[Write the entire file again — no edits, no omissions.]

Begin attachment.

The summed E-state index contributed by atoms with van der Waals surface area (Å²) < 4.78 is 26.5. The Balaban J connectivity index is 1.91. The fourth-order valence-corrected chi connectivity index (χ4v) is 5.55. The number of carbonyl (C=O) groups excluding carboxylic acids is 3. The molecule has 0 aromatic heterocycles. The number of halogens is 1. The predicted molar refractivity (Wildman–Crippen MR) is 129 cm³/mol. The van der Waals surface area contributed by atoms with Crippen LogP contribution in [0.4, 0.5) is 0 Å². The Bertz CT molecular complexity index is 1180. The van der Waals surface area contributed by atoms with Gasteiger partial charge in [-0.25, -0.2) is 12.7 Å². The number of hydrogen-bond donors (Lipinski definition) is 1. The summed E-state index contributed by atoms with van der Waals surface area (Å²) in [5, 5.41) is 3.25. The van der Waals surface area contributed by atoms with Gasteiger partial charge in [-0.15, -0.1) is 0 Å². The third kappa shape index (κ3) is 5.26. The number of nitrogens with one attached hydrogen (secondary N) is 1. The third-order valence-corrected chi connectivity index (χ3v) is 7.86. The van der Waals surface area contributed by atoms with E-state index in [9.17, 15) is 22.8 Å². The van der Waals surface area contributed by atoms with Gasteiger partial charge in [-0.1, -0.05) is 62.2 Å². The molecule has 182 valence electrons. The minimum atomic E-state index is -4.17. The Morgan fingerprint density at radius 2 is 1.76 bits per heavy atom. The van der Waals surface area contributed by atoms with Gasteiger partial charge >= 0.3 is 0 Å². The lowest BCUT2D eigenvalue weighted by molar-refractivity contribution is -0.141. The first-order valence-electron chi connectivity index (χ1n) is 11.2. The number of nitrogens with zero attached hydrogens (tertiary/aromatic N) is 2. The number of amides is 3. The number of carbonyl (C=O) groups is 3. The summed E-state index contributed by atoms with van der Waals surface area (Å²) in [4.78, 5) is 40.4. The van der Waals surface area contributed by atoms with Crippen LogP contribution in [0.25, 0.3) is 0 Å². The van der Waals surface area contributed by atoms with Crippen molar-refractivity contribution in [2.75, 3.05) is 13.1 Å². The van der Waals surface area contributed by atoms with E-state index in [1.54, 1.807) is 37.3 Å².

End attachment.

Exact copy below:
The summed E-state index contributed by atoms with van der Waals surface area (Å²) < 4.78 is 26.5. The Balaban J connectivity index is 1.91. The fourth-order valence-corrected chi connectivity index (χ4v) is 5.55. The number of carbonyl (C=O) groups excluding carboxylic acids is 3. The molecule has 0 aromatic heterocycles. The number of halogens is 1. The predicted molar refractivity (Wildman–Crippen MR) is 129 cm³/mol. The van der Waals surface area contributed by atoms with Crippen LogP contribution in [0.4, 0.5) is 0 Å². The Bertz CT molecular complexity index is 1180. The van der Waals surface area contributed by atoms with Gasteiger partial charge in [-0.25, -0.2) is 12.7 Å². The number of hydrogen-bond donors (Lipinski definition) is 1. The summed E-state index contributed by atoms with van der Waals surface area (Å²) in [5, 5.41) is 3.25. The van der Waals surface area contributed by atoms with Gasteiger partial charge in [-0.15, -0.1) is 0 Å². The third kappa shape index (κ3) is 5.26. The number of nitrogens with one attached hydrogen (secondary N) is 1. The third-order valence-corrected chi connectivity index (χ3v) is 7.86. The van der Waals surface area contributed by atoms with E-state index in [9.17, 15) is 22.8 Å². The van der Waals surface area contributed by atoms with Gasteiger partial charge in [-0.1, -0.05) is 62.2 Å². The molecule has 182 valence electrons. The minimum atomic E-state index is -4.17. The Morgan fingerprint density at radius 2 is 1.76 bits per heavy atom. The van der Waals surface area contributed by atoms with Gasteiger partial charge >= 0.3 is 0 Å². The lowest BCUT2D eigenvalue weighted by molar-refractivity contribution is -0.141. The first-order valence-electron chi connectivity index (χ1n) is 11.2. The number of nitrogens with zero attached hydrogens (tertiary/aromatic N) is 2. The number of amides is 3. The number of carbonyl (C=O) groups is 3. The summed E-state index contributed by atoms with van der Waals surface area (Å²) in [4.78, 5) is 40.4. The van der Waals surface area contributed by atoms with Crippen LogP contribution in [0.25, 0.3) is 0 Å². The van der Waals surface area contributed by atoms with Crippen molar-refractivity contribution in [2.75, 3.05) is 13.1 Å². The van der Waals surface area contributed by atoms with E-state index in [1.54, 1.807) is 37.3 Å².